The all-optical solution based on OTN has the following advantages over all the other solutions:

  • Transparency

  • Future-Proofness

  • Reduced Processing

  • Reduced Management


Since no electrical processing is involved, wavelength routing networks are not aware of the structure of the data, and can carry diverse protocols and bit coding structures. Electrical solutions carry a single form of traffic and require costly conversion devices from other protocols to the supported standard, which also complicate the management of the network. Another type of transparency supported by wavelength routing networks (although to a lesser extent) is bit rate transparency. Such networks will carry quite a large spectrum of bit rates, up to a maximum rate determined by the design point of the system.


A corollary of the above is that all-optical networks will carry most future protocols at many different bit rates without having to replace components of the network. Thus, the investment in this technology is protected against future developments.

Reduced Processing

Electrical solutions involve considerably more processing than their all-optical counterparts, a fact which implies more hardware or more expensive hardware. Consider a bit in a connection between nodes A and D in Fig 9-a-c. This bit is converted to the electrical domain, re-clocked and processed by each and every node on the path (nodes B and C in this example). In Fig 9d, however, there is a lightpath from node A to node D, and our bit remains in the optical domain at nodes B and C. Thus, the electrical switches of nodes B and C are not bothered by it and can be made smaller, and less costly.

Reduced Management

Whenever a bit is interpreted, an error may occur. In turn, this event must be detected and reported (especially in the telco world, where network management is much less oblivious to such events). Thus, if bits are interpreted only at the border of a network, much less quality-of-service-related management is necessary (fault management is, however, still necessary).


Disadvantages of wavelength routing networks are the following.

  • Immaturity

  • System Design Problems

  • Standards are not ready yet (Fig. 10)


At this stage, optical components are not yet mature. Some of them are technically mature -- for example, distributed feedback (DFB) lasers. Other components are technically immature (e.g., optical switches), as indicated by their large physical dimensions and their less reliable nature. However, it seems that this is not an inherent problem and will be resolved in the near future.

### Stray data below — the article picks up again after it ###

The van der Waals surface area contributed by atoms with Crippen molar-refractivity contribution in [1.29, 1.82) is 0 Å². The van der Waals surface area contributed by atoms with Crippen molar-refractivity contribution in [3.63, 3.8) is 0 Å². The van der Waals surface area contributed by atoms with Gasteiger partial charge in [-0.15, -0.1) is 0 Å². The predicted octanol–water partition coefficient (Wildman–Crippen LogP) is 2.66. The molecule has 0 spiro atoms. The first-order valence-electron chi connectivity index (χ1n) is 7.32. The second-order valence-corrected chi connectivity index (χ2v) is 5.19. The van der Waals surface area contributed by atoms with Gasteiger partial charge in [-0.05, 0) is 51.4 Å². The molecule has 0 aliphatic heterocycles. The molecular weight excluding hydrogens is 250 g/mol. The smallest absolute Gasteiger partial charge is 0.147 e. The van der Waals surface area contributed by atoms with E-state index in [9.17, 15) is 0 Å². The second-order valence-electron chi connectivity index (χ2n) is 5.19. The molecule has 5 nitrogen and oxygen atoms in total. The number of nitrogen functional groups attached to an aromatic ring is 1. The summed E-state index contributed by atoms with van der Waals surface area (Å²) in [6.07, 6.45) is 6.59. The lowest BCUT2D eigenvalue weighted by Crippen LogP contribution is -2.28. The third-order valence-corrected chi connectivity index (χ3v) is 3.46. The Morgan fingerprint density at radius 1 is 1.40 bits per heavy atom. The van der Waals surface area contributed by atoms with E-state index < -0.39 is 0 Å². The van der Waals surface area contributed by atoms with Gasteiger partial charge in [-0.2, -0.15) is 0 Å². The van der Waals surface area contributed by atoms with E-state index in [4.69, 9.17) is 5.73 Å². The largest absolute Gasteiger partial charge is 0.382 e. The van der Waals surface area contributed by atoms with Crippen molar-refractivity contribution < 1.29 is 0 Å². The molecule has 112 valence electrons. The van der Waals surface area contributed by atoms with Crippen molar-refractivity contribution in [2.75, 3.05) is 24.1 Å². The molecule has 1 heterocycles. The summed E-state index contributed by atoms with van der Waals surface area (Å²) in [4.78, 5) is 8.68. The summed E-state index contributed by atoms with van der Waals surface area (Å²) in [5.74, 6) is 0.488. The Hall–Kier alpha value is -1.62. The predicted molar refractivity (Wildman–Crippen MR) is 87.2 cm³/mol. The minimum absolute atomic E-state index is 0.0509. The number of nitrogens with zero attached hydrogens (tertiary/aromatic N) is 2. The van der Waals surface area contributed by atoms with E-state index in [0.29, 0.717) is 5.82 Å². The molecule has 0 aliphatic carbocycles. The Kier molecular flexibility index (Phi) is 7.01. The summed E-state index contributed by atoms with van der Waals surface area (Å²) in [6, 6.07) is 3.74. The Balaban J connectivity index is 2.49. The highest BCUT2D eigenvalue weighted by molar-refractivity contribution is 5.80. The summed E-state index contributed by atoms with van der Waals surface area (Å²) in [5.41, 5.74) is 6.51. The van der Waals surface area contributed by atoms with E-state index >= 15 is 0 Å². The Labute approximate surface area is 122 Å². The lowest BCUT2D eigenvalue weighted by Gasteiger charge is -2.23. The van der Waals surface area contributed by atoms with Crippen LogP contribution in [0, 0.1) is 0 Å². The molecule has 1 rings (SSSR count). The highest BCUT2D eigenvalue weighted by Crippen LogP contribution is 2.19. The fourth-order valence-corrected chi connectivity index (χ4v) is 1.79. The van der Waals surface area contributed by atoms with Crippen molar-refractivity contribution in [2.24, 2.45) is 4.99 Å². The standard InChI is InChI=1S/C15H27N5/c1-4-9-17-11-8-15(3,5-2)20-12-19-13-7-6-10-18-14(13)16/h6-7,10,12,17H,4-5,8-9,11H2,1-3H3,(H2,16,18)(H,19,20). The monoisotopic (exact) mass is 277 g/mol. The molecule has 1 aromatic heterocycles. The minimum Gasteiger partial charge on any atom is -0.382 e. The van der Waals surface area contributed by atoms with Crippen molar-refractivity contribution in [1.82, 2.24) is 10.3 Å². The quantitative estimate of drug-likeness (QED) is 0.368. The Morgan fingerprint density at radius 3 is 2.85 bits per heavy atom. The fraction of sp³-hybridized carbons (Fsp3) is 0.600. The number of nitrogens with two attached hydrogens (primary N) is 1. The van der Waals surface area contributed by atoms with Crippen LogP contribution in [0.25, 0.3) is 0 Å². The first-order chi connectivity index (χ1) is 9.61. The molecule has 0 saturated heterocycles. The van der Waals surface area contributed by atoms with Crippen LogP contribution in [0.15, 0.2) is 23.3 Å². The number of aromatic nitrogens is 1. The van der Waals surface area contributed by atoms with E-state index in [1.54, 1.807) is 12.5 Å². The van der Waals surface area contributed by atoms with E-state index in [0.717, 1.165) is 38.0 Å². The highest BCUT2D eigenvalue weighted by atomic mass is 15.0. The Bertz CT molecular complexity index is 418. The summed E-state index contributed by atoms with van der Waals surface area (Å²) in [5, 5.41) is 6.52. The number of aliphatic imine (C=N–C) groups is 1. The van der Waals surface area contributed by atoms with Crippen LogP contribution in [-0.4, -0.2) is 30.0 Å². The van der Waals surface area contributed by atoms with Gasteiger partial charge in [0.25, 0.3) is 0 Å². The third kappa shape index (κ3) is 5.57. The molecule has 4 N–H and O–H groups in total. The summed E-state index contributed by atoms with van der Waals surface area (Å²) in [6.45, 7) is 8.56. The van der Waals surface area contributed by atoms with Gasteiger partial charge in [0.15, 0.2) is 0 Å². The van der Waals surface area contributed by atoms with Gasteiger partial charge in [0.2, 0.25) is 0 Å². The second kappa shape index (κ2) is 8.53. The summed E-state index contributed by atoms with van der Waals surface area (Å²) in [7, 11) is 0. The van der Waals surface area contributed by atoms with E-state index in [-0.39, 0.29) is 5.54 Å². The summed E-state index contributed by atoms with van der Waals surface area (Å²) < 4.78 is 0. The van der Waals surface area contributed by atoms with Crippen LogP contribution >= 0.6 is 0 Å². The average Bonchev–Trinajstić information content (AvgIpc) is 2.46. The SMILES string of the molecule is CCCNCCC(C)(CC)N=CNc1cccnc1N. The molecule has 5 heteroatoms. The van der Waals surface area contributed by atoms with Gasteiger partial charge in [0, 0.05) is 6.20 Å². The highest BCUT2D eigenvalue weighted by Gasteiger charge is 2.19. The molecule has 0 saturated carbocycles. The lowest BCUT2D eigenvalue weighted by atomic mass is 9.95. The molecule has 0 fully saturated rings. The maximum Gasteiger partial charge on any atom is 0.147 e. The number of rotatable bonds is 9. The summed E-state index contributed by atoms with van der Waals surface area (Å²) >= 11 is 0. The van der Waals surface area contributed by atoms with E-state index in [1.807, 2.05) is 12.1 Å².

System Design Problems

Many design issues for wavelength routing network systems are not yet fully understood and solved. Examples of such problems are the wavelength allocation problem and the dynamic gain equalization problem. There has been quite extensive research on wavelength allocation, but the problem is far from being resolved efficiently, even for simple network topologies. This fact limits the scalability of the network, especially if the number of wavelengths per fiber is low.

A much more severe obstacle for having scalable wavelength routing networks is the physical layer design, particularly variation in the signal quality of individual lightpaths, which is very hard to control. Since optical amplifiers do not amplify all wavelengths by the same amount, and some lightpaths travel many hops while others travel a single hop, the energy of some lightpaths may be very low at their destination, while others have high energy. Thus, it is necessary to equalize the gain, for example, by having adaptive filters or transmitting different energy levels depending on the route of lightpaths. To further complicate the picture, the network has to react to sudden changes in the configuration of lightpaths (e.g., due to link failures). This dynamic gain equalization problem is very complex and far from being well understood or solved

State of ITU standards

As obvious from Figure 10, the standards as regards to OTN are not ready yet, and most current solutions are vendor dependent.


Figure 10 - Expected time frame of ITU optical networking standards